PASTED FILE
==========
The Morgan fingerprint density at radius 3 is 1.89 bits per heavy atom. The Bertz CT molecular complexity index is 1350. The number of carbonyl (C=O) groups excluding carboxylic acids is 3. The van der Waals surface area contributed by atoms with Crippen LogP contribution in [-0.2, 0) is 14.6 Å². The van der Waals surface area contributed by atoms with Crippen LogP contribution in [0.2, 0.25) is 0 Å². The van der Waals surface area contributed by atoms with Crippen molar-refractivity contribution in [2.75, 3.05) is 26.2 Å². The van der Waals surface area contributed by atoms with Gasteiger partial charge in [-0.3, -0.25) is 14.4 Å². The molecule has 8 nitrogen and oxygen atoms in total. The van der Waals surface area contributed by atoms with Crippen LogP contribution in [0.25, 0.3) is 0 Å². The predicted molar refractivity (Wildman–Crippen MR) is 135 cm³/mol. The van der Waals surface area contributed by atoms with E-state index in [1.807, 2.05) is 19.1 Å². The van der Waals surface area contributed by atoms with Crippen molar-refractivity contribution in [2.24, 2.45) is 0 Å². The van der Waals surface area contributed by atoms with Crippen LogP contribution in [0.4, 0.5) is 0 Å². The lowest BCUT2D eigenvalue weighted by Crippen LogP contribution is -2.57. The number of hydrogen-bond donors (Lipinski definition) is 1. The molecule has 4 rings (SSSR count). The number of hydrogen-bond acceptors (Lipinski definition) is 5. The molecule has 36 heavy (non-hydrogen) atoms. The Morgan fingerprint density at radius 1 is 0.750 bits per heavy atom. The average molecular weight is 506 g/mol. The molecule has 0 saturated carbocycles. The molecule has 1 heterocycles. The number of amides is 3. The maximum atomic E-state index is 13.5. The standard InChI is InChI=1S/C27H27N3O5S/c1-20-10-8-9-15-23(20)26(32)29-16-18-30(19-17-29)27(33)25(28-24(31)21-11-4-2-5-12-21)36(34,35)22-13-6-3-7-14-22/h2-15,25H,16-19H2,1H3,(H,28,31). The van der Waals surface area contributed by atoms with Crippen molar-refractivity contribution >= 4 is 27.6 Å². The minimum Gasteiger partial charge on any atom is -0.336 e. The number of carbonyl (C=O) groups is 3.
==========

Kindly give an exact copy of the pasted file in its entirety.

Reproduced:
The Morgan fingerprint density at radius 3 is 1.89 bits per heavy atom. The Bertz CT molecular complexity index is 1350. The number of carbonyl (C=O) groups excluding carboxylic acids is 3. The van der Waals surface area contributed by atoms with Crippen LogP contribution in [-0.2, 0) is 14.6 Å². The van der Waals surface area contributed by atoms with Crippen LogP contribution in [0.2, 0.25) is 0 Å². The van der Waals surface area contributed by atoms with Crippen molar-refractivity contribution in [2.75, 3.05) is 26.2 Å². The van der Waals surface area contributed by atoms with Gasteiger partial charge in [-0.3, -0.25) is 14.4 Å². The molecule has 8 nitrogen and oxygen atoms in total. The van der Waals surface area contributed by atoms with Crippen LogP contribution in [0.25, 0.3) is 0 Å². The predicted molar refractivity (Wildman–Crippen MR) is 135 cm³/mol. The van der Waals surface area contributed by atoms with E-state index in [1.807, 2.05) is 19.1 Å². The van der Waals surface area contributed by atoms with Crippen molar-refractivity contribution in [2.24, 2.45) is 0 Å². The van der Waals surface area contributed by atoms with Crippen LogP contribution in [0.4, 0.5) is 0 Å². The lowest BCUT2D eigenvalue weighted by Crippen LogP contribution is -2.57. The number of hydrogen-bond donors (Lipinski definition) is 1. The molecule has 4 rings (SSSR count). The number of hydrogen-bond acceptors (Lipinski definition) is 5. The molecule has 36 heavy (non-hydrogen) atoms. The Morgan fingerprint density at radius 1 is 0.750 bits per heavy atom. The average molecular weight is 506 g/mol. The molecule has 0 saturated carbocycles. The molecule has 1 heterocycles. The number of amides is 3. The maximum atomic E-state index is 13.5. The standard InChI is InChI=1S/C27H27N3O5S/c1-20-10-8-9-15-23(20)26(32)29-16-18-30(19-17-29)27(33)25(28-24(31)21-11-4-2-5-12-21)36(34,35)22-13-6-3-7-14-22/h2-15,25H,16-19H2,1H3,(H,28,31). The van der Waals surface area contributed by atoms with Crippen molar-refractivity contribution >= 4 is 27.6 Å². The minimum Gasteiger partial charge on any atom is -0.336 e. The number of carbonyl (C=O) groups is 3.